How to Interpret Drinking Water Analysis Reports
Total coliform bacteria, nitrate, pH, hardness and total dissolved solids all affect water quality and are reported in a drinking water test report.
Though other contaminants can be analyzed, testing for them can often be expensive and unnecessary. It is more important to test drinking water on a regular basis for a few indicators of contamination and to maintain good records.
An explanation of the terms often appearing on drinking water analysis reports are shown in this Fact Sheet. Tables showing the EPA Maximum Contaminant Levels (MCL) and Secondary Drinking Water Regulations (SDWR) for some of the analytes are on the back of this sheet. MCLs are the highest level of a contaminant allowed in drinking water. SDWRs are non-enforceable Federal guidelines regarding cosmetic or aesthetic effects.
This is a bacteriological analysis which indicates if a drinking water supply has been contaminated with human or animal waste. If the result of this test is positive, the water should not be used for human consumption unless it is boiled for five minutes or disinfected by other means.
A pH of less than 6.5 can cause health problems. Municipal water supplies are usually adjusted to values between 8.0 and 10.0. Highly acidic water can be corrosive and may dissolve metals from pipes, pumps, and other fixtures. SDWR standards suggest a pH range between 6.5 to 8.5 for drinking water.
Water containing excessive levels of calcium and magnesium is said to be “hard”. Hard water does not affect health but can cause scaly deposits to form in pipes and water tanks. It is desirable that water tests below 150 mg/l hardness and not higher than 500 mg/l.
|Soft||less than 2.9|
|Moderately Soft||50 to 100||2.9 to 8.8|
|Hard||150 to 300||8.8 to 17.5|
It is desirable that water tests below 150mg/l hardness and not higher than 500 mg/l.
Electrical conductivity (EC) and total dissolved solids
Electrical conductivity (EC) measures the soluble salt concentration in mmhos/cm and is used to calculate the total dissolved solids (TDS) in water supplies. The EC should not exceed 0.78. Water containing more than 500 mg/l total dissolved solids is not recommended for human consumption.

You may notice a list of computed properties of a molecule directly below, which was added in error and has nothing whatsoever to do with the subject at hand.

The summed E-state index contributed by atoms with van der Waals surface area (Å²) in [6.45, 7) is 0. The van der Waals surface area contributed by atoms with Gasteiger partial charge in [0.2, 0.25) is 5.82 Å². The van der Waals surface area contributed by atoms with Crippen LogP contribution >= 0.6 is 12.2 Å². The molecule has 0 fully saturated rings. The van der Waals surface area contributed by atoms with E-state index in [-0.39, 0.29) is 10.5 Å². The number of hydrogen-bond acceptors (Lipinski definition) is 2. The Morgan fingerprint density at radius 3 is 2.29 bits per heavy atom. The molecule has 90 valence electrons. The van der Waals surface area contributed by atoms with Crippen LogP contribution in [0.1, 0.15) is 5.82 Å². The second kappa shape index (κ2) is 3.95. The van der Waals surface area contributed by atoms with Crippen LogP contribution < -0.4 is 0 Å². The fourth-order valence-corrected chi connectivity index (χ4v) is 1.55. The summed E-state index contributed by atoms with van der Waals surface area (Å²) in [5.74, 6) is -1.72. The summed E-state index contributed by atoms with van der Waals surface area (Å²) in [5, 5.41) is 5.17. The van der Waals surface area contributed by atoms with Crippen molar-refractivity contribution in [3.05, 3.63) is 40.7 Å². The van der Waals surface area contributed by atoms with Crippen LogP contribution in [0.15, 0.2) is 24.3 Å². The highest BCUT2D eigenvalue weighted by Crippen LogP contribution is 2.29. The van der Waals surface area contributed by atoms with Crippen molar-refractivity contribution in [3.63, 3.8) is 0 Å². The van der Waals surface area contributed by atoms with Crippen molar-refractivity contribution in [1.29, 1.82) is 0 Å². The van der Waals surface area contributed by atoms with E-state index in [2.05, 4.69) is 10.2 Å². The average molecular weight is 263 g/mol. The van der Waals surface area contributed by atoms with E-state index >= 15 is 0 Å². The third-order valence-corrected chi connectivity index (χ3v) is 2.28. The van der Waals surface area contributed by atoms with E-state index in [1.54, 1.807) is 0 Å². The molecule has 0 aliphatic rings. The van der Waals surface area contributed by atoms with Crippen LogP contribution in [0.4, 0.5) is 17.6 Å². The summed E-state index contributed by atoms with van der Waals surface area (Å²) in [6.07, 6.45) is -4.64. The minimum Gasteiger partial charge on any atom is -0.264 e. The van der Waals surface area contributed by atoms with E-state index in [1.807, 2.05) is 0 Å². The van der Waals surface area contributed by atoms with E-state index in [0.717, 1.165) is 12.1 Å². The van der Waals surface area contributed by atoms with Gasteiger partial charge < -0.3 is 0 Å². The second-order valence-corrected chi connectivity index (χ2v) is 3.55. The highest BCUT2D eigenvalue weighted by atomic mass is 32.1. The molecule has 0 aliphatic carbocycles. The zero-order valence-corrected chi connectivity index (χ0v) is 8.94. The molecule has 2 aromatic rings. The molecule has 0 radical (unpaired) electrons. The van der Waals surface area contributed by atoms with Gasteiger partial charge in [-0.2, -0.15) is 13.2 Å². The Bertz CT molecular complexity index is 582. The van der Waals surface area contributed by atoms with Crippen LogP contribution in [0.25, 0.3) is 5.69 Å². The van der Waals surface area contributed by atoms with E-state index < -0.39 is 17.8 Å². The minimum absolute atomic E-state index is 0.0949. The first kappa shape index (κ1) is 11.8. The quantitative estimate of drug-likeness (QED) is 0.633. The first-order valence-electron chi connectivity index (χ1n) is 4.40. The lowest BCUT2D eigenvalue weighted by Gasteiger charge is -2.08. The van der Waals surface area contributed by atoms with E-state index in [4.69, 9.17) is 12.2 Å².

A high concentration of nitrate can be fatal to infants and a threat to young farm animals. High levels may occur near manure piles, fertilized fields or subdivisions using septic tanks. Levels should not exceed 10 mg/l Nitrate (N) or 1 mg/l Nitrite (as N).
|Maximum Contaminant Levels|
|Arsenic (As)||10 ug/l|
|Flouride (F)||4 mg/l|
|Cadmium (Cd)||5 ug/l|
|Lead (Pb)||15 ug/l|
|Copper (Cu)||1300 ug/l|
|Mercury (Hg)||2 ug/l|
|Secondary Drinking Water Regulation Levels|
|Chloride (Cl)||250 mg/l|
|Sulfate (SO4)||250 mg/l|
|Iron (Fe)**||0.30 mg/l|
|Zinc (Zn)||5 mg/l|
|Manganese (Mn)**||0.05 mg/l|
Water Treatment Methods
|Reduces poor taste, bad odor, turbidity, chloride, radon, organic contaminants, iron and arsenic.|
|Reverse Osmosis||Reduces dissolved inorganic and some organic contaminants. Reduces various cations (i.e. lead, chromium and cadmium).|
|Ion Exchange||Reduces calcium, magnesium, barium, nitrate, fluoride and other mineral levels|
|Distillation||Removes all but volatile contaminants. Inactivates or removes pathogens.|
|Reduces hardness and may remove manganese and small amounts of iron.|
|Chlorination||Removes iron, manganese and any iron or manganese related bacteria. It is more effective in Removing iron in dissolved or precipitated forms if it is followed by filtration.|
Drinking Water Sample Collection
Locate a sampling point near the well, before the water sampler. Turn on the water and allow it to run long enough to flush the system out with water. If a coliform test is required, turn off the water and pass a flame back and forth over the outlet to sterilize. Turn on the water at a moderate flow rate. Carefully fill a sterile container and reattach the lid. If other drinking suitability tests are required, fill a second container from the running faucet and seal the lid. Samples should be refrigerated after collection and transported to the lab within 24 hours.
Lead and Copper
Sample at the kitchen faucet or from wherever most drinking water is taken. The sample should be collected the first thing in the morning, before anyone has drawn water. Fill a 1-pint container directly from the faucet without allowing the water to run first. If any of the above tests are being run, a separate sample should be taken for lead and/or copper.
Abbreviations, Conversions and Equivalents
|>||more than||No3-N||NO3 x 0.226|
|less than||SO4 -@||SO4 x 0.333|
|mg/l||milligrams per liter||TNTC||too numerous to count|
|mmho/cm||unit of conductance||17.1 mg/l||1.0 grain/gallon|
|ug/l||micrograms per liter||EC||electrical conductance|
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